to analysing forensic intelligence and a programme to build
confidence with communities are among seven police force projects
awarded prestigious beacon status by the home office today.
providing grants to police forces to fund projects which could
enhance operational policing or improve service delivery to the
public and achieve efficiency gains under the best value regime.
Seven projects undertaken by forces in Cleveland, Dyfed Powys,
Gloucestershire, Greater Manchester, Kent, Suffolk, and the West
Midlands have now been assessed and approved for Beacon status.
Now the forces will be awarded up to£6,000 to help them share the
findings of their projects with other forces, aiming to encourage
best practice across the police srvice.
Congratulating the forces on their beacon awards, home office
minister Charles Clarke said:
'I am extremely impressed with both the police response to the beacon
award scheme and the quality of the projects that have proved
'Police forces have seized the innovation agenda, producing
significant enhancements to the way they work and making savings to
their budgets which can be re-invested in crucial frontline policing
'The best value regime and beacon awards are helping police focus
their efforts and resources towards delivering an ever-improving
service to the public, and I would encourage all forces to examine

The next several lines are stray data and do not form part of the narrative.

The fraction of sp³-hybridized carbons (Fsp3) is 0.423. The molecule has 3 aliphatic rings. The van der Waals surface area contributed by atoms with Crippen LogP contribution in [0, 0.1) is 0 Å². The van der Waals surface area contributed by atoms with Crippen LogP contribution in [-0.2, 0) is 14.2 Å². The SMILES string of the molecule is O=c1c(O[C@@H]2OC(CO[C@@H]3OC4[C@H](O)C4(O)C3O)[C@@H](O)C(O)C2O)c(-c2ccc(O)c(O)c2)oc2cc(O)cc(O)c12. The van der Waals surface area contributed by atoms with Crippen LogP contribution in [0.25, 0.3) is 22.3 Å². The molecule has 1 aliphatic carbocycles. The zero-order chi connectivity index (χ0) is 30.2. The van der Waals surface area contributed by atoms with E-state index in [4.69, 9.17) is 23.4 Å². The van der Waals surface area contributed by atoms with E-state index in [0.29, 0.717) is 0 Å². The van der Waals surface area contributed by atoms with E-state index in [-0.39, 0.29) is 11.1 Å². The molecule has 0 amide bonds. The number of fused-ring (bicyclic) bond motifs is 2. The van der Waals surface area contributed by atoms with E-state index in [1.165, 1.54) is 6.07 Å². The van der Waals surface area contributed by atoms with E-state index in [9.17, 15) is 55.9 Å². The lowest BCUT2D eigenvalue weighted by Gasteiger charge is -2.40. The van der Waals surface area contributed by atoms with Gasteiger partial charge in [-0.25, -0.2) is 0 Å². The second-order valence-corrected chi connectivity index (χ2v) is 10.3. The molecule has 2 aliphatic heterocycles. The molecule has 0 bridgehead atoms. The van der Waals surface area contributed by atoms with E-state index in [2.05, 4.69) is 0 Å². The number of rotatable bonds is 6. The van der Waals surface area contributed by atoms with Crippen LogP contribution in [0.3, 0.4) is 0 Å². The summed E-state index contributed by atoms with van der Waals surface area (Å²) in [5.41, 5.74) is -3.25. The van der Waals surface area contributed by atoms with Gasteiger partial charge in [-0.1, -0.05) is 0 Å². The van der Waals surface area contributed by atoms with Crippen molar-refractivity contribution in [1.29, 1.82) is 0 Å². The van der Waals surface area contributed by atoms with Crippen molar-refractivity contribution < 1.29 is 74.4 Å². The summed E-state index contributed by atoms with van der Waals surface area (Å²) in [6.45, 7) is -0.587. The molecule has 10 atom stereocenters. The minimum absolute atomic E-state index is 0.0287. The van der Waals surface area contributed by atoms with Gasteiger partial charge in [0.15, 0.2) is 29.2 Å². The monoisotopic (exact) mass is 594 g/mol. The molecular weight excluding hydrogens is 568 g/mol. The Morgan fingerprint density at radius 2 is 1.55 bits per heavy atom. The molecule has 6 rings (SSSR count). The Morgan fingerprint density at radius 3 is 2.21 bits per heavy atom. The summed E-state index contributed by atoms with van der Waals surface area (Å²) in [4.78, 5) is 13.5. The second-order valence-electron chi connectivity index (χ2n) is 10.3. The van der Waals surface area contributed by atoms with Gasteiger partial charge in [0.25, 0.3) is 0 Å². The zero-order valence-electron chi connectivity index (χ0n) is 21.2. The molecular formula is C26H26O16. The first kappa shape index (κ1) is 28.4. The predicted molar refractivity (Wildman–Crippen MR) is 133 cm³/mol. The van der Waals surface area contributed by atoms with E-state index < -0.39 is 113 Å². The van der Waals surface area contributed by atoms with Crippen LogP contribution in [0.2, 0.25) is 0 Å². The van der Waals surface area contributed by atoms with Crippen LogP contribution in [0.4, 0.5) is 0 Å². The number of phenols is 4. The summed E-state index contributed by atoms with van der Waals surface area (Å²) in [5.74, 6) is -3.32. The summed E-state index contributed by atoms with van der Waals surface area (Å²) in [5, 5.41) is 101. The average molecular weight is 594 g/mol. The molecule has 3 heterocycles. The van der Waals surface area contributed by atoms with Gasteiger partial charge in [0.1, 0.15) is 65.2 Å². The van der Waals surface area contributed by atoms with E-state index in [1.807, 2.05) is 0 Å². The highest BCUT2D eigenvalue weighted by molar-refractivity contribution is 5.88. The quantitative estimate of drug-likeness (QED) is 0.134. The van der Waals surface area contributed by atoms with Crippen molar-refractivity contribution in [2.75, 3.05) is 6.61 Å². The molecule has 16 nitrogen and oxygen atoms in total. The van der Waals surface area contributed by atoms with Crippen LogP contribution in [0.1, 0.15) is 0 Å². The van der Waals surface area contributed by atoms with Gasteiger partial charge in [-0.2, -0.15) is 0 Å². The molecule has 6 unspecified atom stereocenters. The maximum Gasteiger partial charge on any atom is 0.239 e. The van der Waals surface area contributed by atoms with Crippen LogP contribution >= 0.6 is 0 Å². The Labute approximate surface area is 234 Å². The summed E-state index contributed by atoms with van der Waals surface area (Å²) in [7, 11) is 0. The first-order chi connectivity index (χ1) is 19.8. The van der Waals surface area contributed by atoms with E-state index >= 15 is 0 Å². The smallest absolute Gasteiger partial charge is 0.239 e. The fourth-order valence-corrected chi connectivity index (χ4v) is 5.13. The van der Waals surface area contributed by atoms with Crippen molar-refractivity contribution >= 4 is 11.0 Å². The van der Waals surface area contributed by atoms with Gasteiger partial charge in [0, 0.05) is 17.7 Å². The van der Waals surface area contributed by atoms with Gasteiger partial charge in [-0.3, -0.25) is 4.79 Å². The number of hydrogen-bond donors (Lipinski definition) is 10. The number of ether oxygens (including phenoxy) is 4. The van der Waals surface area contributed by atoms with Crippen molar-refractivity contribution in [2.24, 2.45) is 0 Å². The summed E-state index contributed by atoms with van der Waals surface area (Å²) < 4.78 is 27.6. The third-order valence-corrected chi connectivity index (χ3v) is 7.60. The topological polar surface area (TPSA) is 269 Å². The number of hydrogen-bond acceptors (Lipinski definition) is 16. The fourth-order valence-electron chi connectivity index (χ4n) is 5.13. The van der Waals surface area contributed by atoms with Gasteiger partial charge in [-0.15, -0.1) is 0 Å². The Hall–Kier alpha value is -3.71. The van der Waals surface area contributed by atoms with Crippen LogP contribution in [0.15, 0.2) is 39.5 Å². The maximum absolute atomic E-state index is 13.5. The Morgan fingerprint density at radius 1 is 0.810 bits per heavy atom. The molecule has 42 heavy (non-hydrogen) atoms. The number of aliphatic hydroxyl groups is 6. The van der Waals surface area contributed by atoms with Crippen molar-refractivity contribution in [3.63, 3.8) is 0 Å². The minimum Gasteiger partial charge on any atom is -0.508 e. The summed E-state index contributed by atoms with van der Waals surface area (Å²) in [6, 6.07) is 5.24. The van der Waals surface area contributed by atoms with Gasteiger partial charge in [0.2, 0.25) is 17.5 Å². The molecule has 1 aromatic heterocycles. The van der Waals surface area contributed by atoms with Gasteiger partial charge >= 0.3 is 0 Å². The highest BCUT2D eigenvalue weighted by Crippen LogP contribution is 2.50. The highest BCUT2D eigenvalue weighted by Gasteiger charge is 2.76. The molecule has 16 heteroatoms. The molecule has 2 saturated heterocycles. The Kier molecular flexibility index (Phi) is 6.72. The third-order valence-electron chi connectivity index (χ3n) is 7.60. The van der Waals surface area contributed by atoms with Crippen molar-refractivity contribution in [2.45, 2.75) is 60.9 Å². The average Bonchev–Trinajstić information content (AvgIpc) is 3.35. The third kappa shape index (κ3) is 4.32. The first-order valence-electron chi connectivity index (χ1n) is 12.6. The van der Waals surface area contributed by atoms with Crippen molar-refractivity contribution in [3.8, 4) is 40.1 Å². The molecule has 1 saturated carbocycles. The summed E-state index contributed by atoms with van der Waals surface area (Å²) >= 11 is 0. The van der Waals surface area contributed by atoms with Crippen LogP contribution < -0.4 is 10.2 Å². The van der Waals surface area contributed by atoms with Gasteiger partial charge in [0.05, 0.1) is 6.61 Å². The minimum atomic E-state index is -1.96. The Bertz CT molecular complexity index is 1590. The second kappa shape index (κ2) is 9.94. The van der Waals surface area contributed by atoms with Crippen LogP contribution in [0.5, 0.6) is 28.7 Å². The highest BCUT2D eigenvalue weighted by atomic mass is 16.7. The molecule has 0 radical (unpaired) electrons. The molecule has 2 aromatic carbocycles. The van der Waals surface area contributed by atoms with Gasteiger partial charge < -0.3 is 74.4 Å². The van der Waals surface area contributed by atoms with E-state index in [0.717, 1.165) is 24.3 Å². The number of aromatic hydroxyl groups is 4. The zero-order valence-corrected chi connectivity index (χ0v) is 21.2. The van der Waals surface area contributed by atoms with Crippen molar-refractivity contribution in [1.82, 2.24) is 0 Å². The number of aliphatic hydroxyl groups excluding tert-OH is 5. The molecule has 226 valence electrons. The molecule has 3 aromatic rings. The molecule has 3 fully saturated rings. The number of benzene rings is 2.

the success of these schemes to see if they can be applied to their
A further four projects, undertaken by Avon & Somerset Constabulary,
Merseyside Police, the Metropolitan Police Service, and Northumbria
Police will undergo assessment shortly with a view to awarding beacon
status later in the year. It is hoped that a second round of the
beacon awards scheme will be launched later in the year.
1. The£1m beacon awards challenge fund was launched in
June 1999, inviting police forces and their authorities to bid for up
to£100,000 to fund innovative projects designed to improve police
2. 31 forces submitted proposals which were judged by an
assessment panel which included representatives of the Association of
Police Authorities, the Association of Chief Police Officers, Her
Majesty's Inspector of Constabulary and the Audit Commission.
3. The panel selected eleven police force projects to receive
beacon funding, of which seven have now been assessed as eligible for
beacon award status. These forces will now receive up to£6,000 to
disseminate details of their projects to other forces in England and
Wales, to encourage the spread of innovation and efficiency across
the service. Details of the successful projects follows below.
4. As part of its programme of modernising all public services,
the government is committed developing a properly funded,
well-equipped and modern police service. A key aspect of delivering
this modernisation programme is best value which, from 1 April 2000,